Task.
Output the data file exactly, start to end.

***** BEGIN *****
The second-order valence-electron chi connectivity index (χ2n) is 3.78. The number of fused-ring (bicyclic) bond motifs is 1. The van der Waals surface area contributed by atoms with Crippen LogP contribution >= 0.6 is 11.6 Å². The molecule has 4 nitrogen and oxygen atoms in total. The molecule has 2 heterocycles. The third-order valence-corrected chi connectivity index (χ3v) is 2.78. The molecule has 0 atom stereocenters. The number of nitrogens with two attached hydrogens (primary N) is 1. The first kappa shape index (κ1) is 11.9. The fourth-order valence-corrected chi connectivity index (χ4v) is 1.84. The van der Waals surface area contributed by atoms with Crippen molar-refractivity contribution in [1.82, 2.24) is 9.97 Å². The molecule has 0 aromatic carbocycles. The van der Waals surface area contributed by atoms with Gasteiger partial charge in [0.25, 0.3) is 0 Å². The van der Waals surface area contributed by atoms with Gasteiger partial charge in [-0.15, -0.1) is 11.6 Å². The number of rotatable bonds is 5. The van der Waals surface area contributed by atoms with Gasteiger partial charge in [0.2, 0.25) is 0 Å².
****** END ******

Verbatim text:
The second-order valence-electron chi connectivity index (χ2n) is 3.78. The number of fused-ring (bicyclic) bond motifs is 1. The van der Waals surface area contributed by atoms with Crippen LogP contribution >= 0.6 is 11.6 Å². The molecule has 4 nitrogen and oxygen atoms in total. The molecule has 2 heterocycles. The third-order valence-corrected chi connectivity index (χ3v) is 2.78. The molecule has 0 atom stereocenters. The number of nitrogens with two attached hydrogens (primary N) is 1. The first kappa shape index (κ1) is 11.9. The fourth-order valence-corrected chi connectivity index (χ4v) is 1.84. The van der Waals surface area contributed by atoms with Crippen molar-refractivity contribution in [1.82, 2.24) is 9.97 Å². The molecule has 0 aromatic carbocycles. The van der Waals surface area contributed by atoms with Gasteiger partial charge in [0.25, 0.3) is 0 Å². The van der Waals surface area contributed by atoms with Gasteiger partial charge in [-0.15, -0.1) is 11.6 Å². The number of rotatable bonds is 5. The van der Waals surface area contributed by atoms with Gasteiger partial charge in [0.2, 0.25) is 0 Å².